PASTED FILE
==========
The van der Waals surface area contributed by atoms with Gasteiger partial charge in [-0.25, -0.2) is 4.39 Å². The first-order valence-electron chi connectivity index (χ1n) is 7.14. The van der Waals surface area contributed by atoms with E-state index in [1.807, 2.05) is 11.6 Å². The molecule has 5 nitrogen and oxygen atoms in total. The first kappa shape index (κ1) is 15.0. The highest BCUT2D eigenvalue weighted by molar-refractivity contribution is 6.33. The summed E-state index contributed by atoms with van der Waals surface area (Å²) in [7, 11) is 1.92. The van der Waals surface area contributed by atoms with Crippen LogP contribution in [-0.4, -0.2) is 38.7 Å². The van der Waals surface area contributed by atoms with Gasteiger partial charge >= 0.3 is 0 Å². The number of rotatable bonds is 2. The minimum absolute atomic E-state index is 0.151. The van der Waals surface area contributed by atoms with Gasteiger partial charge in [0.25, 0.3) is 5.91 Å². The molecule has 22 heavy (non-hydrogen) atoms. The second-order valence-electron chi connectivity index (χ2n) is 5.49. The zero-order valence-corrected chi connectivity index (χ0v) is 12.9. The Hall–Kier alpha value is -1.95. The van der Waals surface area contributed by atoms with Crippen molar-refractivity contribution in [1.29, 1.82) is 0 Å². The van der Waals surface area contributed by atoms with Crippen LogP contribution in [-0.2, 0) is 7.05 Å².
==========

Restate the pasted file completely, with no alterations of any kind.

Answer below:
The van der Waals surface area contributed by atoms with Gasteiger partial charge in [-0.25, -0.2) is 4.39 Å². The first-order valence-electron chi connectivity index (χ1n) is 7.14. The van der Waals surface area contributed by atoms with E-state index in [1.807, 2.05) is 11.6 Å². The molecule has 5 nitrogen and oxygen atoms in total. The first kappa shape index (κ1) is 15.0. The highest BCUT2D eigenvalue weighted by molar-refractivity contribution is 6.33. The summed E-state index contributed by atoms with van der Waals surface area (Å²) in [7, 11) is 1.92. The van der Waals surface area contributed by atoms with Crippen LogP contribution in [-0.4, -0.2) is 38.7 Å². The van der Waals surface area contributed by atoms with Gasteiger partial charge >= 0.3 is 0 Å². The number of rotatable bonds is 2. The minimum absolute atomic E-state index is 0.151. The van der Waals surface area contributed by atoms with Gasteiger partial charge in [0.25, 0.3) is 5.91 Å². The molecule has 22 heavy (non-hydrogen) atoms. The second-order valence-electron chi connectivity index (χ2n) is 5.49. The zero-order valence-corrected chi connectivity index (χ0v) is 12.9. The Hall–Kier alpha value is -1.95. The van der Waals surface area contributed by atoms with Crippen molar-refractivity contribution in [1.29, 1.82) is 0 Å². The van der Waals surface area contributed by atoms with Crippen LogP contribution in [-0.2, 0) is 7.05 Å².